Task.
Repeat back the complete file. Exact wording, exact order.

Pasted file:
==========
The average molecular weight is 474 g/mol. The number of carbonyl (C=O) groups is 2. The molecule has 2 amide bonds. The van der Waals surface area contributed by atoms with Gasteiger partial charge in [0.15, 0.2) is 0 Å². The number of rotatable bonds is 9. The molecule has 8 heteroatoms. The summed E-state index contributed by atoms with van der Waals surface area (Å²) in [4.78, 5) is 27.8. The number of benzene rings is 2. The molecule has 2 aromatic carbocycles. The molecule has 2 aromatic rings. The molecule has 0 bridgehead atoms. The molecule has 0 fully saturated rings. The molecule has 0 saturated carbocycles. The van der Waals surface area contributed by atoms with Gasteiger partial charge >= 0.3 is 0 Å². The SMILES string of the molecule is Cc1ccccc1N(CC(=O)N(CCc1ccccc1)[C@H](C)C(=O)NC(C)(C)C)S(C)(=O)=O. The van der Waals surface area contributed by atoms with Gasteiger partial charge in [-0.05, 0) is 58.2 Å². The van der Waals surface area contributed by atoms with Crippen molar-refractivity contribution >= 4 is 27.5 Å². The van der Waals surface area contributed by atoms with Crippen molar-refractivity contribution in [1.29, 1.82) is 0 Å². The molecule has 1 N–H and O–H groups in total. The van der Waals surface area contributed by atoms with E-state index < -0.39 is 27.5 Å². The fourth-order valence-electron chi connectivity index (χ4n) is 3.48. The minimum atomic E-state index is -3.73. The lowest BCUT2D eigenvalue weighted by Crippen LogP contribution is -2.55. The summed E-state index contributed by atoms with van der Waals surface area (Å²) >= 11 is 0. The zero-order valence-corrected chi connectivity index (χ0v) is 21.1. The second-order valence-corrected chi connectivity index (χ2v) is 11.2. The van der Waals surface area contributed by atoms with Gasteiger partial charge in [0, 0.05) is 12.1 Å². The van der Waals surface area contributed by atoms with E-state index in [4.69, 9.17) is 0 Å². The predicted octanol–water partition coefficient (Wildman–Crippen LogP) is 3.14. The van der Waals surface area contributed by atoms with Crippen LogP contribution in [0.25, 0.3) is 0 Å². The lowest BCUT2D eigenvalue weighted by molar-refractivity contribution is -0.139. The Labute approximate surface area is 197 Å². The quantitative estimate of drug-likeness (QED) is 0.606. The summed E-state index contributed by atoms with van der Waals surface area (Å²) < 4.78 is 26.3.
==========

The average molecular weight is 474 g/mol. The number of carbonyl (C=O) groups is 2. The molecule has 2 amide bonds. The van der Waals surface area contributed by atoms with Gasteiger partial charge in [0.15, 0.2) is 0 Å². The number of rotatable bonds is 9. The molecule has 8 heteroatoms. The summed E-state index contributed by atoms with van der Waals surface area (Å²) in [4.78, 5) is 27.8. The number of benzene rings is 2. The molecule has 2 aromatic carbocycles. The molecule has 2 aromatic rings. The molecule has 0 bridgehead atoms. The molecule has 0 fully saturated rings. The molecule has 0 saturated carbocycles. The van der Waals surface area contributed by atoms with Gasteiger partial charge >= 0.3 is 0 Å². The SMILES string of the molecule is Cc1ccccc1N(CC(=O)N(CCc1ccccc1)[C@H](C)C(=O)NC(C)(C)C)S(C)(=O)=O. The van der Waals surface area contributed by atoms with Gasteiger partial charge in [-0.05, 0) is 58.2 Å². The van der Waals surface area contributed by atoms with Crippen molar-refractivity contribution >= 4 is 27.5 Å². The van der Waals surface area contributed by atoms with Crippen molar-refractivity contribution in [1.29, 1.82) is 0 Å². The molecule has 1 N–H and O–H groups in total. The van der Waals surface area contributed by atoms with E-state index < -0.39 is 27.5 Å². The fourth-order valence-electron chi connectivity index (χ4n) is 3.48. The minimum atomic E-state index is -3.73. The lowest BCUT2D eigenvalue weighted by Crippen LogP contribution is -2.55. The summed E-state index contributed by atoms with van der Waals surface area (Å²) >= 11 is 0. The zero-order valence-corrected chi connectivity index (χ0v) is 21.1. The second-order valence-corrected chi connectivity index (χ2v) is 11.2. The van der Waals surface area contributed by atoms with Gasteiger partial charge in [0, 0.05) is 12.1 Å². The van der Waals surface area contributed by atoms with E-state index in [4.69, 9.17) is 0 Å². The predicted octanol–water partition coefficient (Wildman–Crippen LogP) is 3.14. The van der Waals surface area contributed by atoms with Crippen LogP contribution in [0.25, 0.3) is 0 Å². The lowest BCUT2D eigenvalue weighted by molar-refractivity contribution is -0.139. The Labute approximate surface area is 197 Å². The quantitative estimate of drug-likeness (QED) is 0.606. The summed E-state index contributed by atoms with van der Waals surface area (Å²) < 4.78 is 26.3.